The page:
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Iceland now offers interest-free loans if you're struggling with the cost of living - but be careful as they will impact your credit score

Iceland has begun offering interest-free loans of up to £100 to those struggling with the cost of living, with the money to be used on your Iceland shop. But - as with any borrowing for everyday living expenses - be careful as you may get stuck in a cycle of debt. 

The scheme, dubbed "Iceland's Food Club" has been launched in partnership with not-for-profit organisation Fair For You, which is administering and part funding it. It follows a successful trial of 5,000 users. It is, however, unclear how long this new scheme will last for or how many people will be able to use it. 

We explain everything you need to know below but, if you're already struggling with debt, see our Debt help guide.

Borrowers can get up to six loans a year worth between £25 to £100

Here's how they work:

  • Your first payment will be between £25 and £75 paid to you via a prepaid top-up card. If your application is successful, the card will arrive by post five to seven working days after applying. The amount lent depends on what you requested and your ability to pay it back. 

  • The credit can only be spent at Iceland. But it can be used both in store and online.

  • The loans are interest-free. This means you won't accrue interest on top of the initial balance lent - even if you're late making repayments.   

  • You can apply for one loan at a time, and a maximum of six loans over the course of a year. These can be anything up to £100, though to borrow more your current loan balance will need to be £75 or less, and you can't have defaulted on previous loan repayments.

    Your first loan can be taken out at any time, and you'll be given windows throughout the year to apply for additional payments. These windows are linked to the school holidays. The current window closes on 4 September and the next window will open on 17 October.

  • Repayments are made weekly and are set at £10 a week. You begin to pay the loan back the week after you receive the card, though you can choose which day money comes out of your account. You can choose to pay more than £10 a week back. 

  • You need to give your debit card number so Fair For You can take repayments. These are done via a continuous payment authority, so they're taken from your debit card until the loan's paid off. 

Loan applications and missed payments will be reported on your credit file

When you apply for an Iceland food loan, Fair For You will perform a hard credit check that will go on your credit file (you can use Fair For You's eligibility tool first to check if you're likely to get the loan, without affecting your credit file).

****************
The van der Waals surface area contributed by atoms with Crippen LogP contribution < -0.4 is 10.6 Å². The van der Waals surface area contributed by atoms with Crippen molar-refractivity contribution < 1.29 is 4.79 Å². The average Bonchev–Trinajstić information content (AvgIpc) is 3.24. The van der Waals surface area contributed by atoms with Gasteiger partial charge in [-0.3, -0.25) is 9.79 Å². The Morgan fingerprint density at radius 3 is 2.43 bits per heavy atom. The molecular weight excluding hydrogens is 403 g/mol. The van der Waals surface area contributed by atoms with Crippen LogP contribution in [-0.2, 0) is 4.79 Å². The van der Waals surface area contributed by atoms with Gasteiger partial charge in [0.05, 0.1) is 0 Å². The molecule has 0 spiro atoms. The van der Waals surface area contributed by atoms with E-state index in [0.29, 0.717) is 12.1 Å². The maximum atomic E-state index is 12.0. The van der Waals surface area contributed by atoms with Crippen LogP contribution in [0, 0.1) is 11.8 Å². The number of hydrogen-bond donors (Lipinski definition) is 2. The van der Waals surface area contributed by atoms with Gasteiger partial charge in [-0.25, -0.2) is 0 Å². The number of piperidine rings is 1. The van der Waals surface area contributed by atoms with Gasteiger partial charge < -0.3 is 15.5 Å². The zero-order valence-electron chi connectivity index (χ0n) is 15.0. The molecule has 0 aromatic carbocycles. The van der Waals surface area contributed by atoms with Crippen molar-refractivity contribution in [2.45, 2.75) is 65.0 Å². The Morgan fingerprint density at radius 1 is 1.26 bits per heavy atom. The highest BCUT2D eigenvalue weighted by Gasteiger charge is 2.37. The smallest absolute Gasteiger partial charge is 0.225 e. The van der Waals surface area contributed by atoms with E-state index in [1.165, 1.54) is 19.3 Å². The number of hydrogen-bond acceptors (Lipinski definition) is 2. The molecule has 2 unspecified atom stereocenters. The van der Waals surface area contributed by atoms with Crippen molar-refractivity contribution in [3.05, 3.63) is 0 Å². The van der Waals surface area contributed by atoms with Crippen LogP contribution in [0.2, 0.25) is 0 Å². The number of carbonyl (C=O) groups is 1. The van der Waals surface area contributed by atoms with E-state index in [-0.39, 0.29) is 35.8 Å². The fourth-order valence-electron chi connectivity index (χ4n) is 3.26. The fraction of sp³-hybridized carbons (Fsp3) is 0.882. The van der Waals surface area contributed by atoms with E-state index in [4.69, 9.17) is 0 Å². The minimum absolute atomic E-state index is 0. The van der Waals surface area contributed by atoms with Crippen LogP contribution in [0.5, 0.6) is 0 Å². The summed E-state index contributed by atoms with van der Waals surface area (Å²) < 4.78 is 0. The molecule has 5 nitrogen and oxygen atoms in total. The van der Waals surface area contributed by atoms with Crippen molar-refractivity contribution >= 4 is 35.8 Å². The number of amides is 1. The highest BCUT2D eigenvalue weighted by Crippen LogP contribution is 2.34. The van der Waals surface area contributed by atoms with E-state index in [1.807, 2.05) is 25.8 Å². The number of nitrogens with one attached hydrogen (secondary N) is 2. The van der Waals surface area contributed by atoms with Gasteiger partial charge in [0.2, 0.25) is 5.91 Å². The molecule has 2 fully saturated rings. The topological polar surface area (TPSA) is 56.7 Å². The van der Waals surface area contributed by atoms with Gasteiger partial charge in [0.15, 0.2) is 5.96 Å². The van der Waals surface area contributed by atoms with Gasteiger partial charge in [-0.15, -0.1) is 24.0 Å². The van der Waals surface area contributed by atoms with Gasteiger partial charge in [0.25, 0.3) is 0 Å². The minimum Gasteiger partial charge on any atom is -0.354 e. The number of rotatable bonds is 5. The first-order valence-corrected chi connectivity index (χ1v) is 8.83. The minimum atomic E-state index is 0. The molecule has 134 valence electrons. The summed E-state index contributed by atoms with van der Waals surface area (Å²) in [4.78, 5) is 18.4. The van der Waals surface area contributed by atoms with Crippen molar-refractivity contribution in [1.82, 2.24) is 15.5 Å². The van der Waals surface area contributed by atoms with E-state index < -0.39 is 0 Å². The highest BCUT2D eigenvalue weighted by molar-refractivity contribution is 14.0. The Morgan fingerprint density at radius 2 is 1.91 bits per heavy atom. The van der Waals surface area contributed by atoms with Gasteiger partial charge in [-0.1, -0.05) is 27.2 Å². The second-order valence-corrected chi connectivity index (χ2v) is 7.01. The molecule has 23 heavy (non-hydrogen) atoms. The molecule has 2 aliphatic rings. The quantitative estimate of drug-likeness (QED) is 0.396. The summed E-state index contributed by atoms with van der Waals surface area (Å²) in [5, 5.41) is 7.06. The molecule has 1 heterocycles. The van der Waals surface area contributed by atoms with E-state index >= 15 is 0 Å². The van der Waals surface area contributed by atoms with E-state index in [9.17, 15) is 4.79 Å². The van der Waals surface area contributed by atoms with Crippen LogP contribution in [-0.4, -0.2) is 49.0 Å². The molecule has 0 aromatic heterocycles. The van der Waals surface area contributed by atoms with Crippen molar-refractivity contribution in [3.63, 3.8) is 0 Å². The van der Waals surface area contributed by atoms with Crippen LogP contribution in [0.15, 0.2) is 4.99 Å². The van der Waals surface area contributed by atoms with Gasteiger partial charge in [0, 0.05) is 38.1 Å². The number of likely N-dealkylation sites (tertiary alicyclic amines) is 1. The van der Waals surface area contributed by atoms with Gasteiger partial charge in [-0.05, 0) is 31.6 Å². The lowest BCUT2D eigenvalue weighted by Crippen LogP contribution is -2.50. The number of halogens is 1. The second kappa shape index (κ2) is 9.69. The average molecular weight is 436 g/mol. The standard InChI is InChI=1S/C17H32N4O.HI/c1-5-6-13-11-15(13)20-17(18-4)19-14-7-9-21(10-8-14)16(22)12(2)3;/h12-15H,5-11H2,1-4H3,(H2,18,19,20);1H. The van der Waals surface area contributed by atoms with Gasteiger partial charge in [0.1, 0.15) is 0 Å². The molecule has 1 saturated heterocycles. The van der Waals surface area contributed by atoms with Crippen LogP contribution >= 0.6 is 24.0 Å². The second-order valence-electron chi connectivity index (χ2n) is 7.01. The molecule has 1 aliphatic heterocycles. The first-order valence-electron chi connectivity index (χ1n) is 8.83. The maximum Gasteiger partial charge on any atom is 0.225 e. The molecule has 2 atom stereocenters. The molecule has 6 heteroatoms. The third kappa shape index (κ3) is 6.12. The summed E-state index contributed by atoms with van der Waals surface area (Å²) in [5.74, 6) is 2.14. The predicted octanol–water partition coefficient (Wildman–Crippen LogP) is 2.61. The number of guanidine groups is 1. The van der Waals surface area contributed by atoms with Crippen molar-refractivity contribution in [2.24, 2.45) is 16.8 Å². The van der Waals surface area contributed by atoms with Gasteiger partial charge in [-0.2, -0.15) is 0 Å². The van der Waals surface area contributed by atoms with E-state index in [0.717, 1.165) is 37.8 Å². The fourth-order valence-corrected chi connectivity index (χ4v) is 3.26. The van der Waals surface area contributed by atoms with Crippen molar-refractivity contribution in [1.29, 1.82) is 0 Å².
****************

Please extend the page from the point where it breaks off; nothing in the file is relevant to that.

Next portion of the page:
Yet if you miss a weekly repayment, that will be recorded on your credit file and is likely to be a red flag to other lenders, meaning you could find it more difficult to get credit in future. 

In addition, if you miss four consecutive repayments and Fair For You or Iceland cannot get in touch with you within 30 days, you'll be sent a letter warning you about the repayment defaults. A fee, which is currently set at £9.50 (but is subject to change), will be charged to cover the cost of this letter. 

If you know you’re going to miss payment deadlines, contact Fair For You as soon as possible. It may be able to set-up a repayment plan for you. 

'Be very careful before applying for loans for everyday living costs' deputy editor, Helen Saxon, warned about using this loan scheme. She said: "If you're struggling for money to pay for groceries, think very carefully before applying for one of these loans.

"If you're doing it because money's tight now, but you know you've cash coming in to pay it off in a week or two's time, that's one thing. But if you're doing it because money's tight now, and there's no real prospect of it being less tight in the coming weeks, you're just kicking the can down the road and storing up problems for future weeks, when you'll need to both pay back the loan and also find money for that week's food.

"Yet if you are going to borrow to cover your supermarket shop, it's better to do it interest-free with one of these loans than it is to take a payday loan or any other loan with high interest or fees. Just keep in the back of your mind that you will need to find a way to pay this loan back, starting the week after you take it."  

If you're struggling to pay for food, check if you're getting all available help 

Here are some options to consider - you can also visit our Cost of living support hub for further help: 

  • Use our Benefits Calculator to check you're not missing out on vital support. Even some families with an income of £50,000 or more can qualify for help and it only takes 10-minutes or so to check. 

  • Check if you're entitled to income-support grants by reading our Grant grabbing guide. Charities, the Government and even companies often have funds which are available to help, especially if you've got children.

  • If you're struggling with grocery costs, see our How to get free (or cheap) food guide. Our Supermarket coupons round-up and our Supermarket shopping tips guide are include information on cutting food costs.

  • For those who need debt support, see our Debt problems and help available guide. The earlier you tackle your debts, the easier they are to deal with. Our guide shows you where to start and how to get free one-on-one help.

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